Confused compare function :)

Hans Mulder hansmu at
Thu Dec 6 14:32:46 CET 2012

On 6/12/12 12:55:16, peter wrote:
> Is perfectly right to use try catch for a flow control.
> Just think in something more complex like this.
>    try:
>             self._conn = MySQLdb.connect(host=host,
>                 user=user,
>                 passwd=passwd,
>                 db=db)
>     except:
>   "Error de conexion con la base de datos")
>             inform(subject = 'Db down on app %s' % app, body=sbody)

This is an example of the sort of incorrect code you
should try to avoid.  An improved version is:

   self._conn = MySQLdb.connect(host=host,

By not catching the exception, you're allowing the
Python interpreter to report what the problem was,
for example "Keyboard interrupt" or "Access denied".

By report "DB down" when there is no reason to assume
that that is the problem, you're confusing the user.

> Or maybe something like this.
> try:
>             cursor.execute(sqli, data)
>             self._conn.commit()
> except:
>             try:
>                 self._conn.rollback()
>                 cursor.execute(sqli, data)
>                 self._conn.commit()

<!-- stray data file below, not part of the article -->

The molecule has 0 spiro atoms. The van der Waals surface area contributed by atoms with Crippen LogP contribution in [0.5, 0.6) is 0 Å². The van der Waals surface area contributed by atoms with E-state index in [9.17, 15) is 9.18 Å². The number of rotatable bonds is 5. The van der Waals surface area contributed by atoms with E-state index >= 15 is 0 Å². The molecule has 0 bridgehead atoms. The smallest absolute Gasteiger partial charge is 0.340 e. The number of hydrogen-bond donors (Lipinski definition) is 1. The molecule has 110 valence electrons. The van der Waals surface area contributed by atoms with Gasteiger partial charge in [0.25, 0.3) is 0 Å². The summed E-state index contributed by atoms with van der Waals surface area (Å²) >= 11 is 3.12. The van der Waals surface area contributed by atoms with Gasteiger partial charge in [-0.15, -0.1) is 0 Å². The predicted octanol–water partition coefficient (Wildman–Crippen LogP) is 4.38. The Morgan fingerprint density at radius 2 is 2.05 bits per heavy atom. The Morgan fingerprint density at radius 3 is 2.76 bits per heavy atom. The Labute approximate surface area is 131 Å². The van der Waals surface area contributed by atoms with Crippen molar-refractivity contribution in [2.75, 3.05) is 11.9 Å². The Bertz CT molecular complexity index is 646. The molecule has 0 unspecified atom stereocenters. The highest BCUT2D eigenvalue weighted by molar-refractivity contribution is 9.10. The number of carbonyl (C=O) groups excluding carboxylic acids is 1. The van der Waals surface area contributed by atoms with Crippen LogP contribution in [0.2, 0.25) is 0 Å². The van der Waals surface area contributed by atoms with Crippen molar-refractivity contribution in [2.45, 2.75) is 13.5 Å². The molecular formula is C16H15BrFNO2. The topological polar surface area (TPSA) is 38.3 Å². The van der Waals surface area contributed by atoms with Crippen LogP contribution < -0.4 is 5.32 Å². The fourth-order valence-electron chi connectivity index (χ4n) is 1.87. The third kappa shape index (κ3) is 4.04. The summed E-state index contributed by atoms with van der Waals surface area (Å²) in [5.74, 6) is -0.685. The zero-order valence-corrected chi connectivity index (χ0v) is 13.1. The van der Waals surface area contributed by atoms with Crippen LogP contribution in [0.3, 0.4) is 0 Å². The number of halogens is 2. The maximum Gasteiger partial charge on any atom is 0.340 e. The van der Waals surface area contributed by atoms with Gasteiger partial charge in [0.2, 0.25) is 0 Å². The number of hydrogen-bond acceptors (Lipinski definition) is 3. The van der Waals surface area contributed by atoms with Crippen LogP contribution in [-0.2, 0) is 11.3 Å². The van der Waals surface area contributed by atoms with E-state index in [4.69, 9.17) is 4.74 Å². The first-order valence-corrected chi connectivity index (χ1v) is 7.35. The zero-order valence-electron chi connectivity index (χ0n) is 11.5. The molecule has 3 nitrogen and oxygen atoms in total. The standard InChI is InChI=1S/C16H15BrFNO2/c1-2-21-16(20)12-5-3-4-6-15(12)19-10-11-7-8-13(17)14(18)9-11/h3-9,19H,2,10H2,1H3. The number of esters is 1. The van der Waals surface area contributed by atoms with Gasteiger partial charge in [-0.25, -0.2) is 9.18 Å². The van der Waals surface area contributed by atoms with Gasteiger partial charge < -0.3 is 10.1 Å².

>             except Exception, e:
>                 pass
>                 # print e
>                 #'ERROR en la insercion %s' % e)

This is another example of what not to do.  Even the
commented-out print statement loses information, viz.
the traceback.

If you leave out the try/except, then more accurate
information will be printed, and a programmer who needs
to fix the problem, can run the code under the debugger
and it will automatically stop at the point where the
uncaught exception is raised.  That's much easier than
having to set breakpoints at all the "except Exception:"
clauses in a typical chunk of hard-to-maintain code.

Context managers were invented to make it easier to do
this sort of thing correctly.  For example:

    with sqlite3.connect(dbpath) as connection:
        connection.cursor().execute(sqli, data)

If the flow reaches the end of the "with" command,
the connection object will self.commit() automatically.
If an exception is raised, the connection object will
self.rollback() automatically.  No try/except required.

This is shorter, and much easier to get right.

> This is pretty dumb, but is a valid example, on what you can
> do with try catch

It is an unfortunate fact of life that you can write code
that is hard to maintain.  The fact that you *can* do this,
does not mean that you should.

Hope this helps,

-- HansM

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